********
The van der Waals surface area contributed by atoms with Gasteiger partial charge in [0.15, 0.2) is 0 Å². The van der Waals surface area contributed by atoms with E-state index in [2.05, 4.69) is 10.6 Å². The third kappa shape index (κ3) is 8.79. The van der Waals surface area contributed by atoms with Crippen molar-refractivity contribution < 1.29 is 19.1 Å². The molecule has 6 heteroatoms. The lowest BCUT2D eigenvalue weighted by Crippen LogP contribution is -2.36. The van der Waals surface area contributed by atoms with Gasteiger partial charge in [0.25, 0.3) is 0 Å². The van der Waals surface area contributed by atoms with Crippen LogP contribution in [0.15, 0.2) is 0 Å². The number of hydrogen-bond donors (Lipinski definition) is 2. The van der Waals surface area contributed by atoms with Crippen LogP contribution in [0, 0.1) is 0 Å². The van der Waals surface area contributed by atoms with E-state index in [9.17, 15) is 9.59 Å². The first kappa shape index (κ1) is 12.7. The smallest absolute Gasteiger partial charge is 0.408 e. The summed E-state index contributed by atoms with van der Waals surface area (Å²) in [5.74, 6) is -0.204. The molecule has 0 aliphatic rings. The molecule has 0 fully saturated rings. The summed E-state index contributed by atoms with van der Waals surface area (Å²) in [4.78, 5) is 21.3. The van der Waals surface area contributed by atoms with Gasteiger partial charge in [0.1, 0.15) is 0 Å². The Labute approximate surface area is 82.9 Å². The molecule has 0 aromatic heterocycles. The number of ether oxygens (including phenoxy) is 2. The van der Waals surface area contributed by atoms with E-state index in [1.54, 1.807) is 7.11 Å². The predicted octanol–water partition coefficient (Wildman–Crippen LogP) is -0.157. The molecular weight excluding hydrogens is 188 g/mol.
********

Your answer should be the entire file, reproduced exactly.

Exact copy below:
The van der Waals surface area contributed by atoms with Gasteiger partial charge in [0.15, 0.2) is 0 Å². The van der Waals surface area contributed by atoms with E-state index in [2.05, 4.69) is 10.6 Å². The third kappa shape index (κ3) is 8.79. The van der Waals surface area contributed by atoms with Crippen molar-refractivity contribution < 1.29 is 19.1 Å². The molecule has 6 heteroatoms. The lowest BCUT2D eigenvalue weighted by Crippen LogP contribution is -2.36. The van der Waals surface area contributed by atoms with Gasteiger partial charge in [0.25, 0.3) is 0 Å². The van der Waals surface area contributed by atoms with Crippen LogP contribution in [0.15, 0.2) is 0 Å². The number of hydrogen-bond donors (Lipinski definition) is 2. The van der Waals surface area contributed by atoms with Crippen LogP contribution in [0, 0.1) is 0 Å². The van der Waals surface area contributed by atoms with E-state index in [9.17, 15) is 9.59 Å². The first kappa shape index (κ1) is 12.7. The smallest absolute Gasteiger partial charge is 0.408 e. The summed E-state index contributed by atoms with van der Waals surface area (Å²) in [5.74, 6) is -0.204. The molecule has 0 aliphatic rings. The molecule has 0 fully saturated rings. The summed E-state index contributed by atoms with van der Waals surface area (Å²) in [4.78, 5) is 21.3. The van der Waals surface area contributed by atoms with Gasteiger partial charge in [0.1, 0.15) is 0 Å². The Labute approximate surface area is 82.9 Å². The molecule has 0 aromatic heterocycles. The number of ether oxygens (including phenoxy) is 2. The van der Waals surface area contributed by atoms with E-state index in [1.54, 1.807) is 7.11 Å². The predicted octanol–water partition coefficient (Wildman–Crippen LogP) is -0.157. The molecular weight excluding hydrogens is 188 g/mol.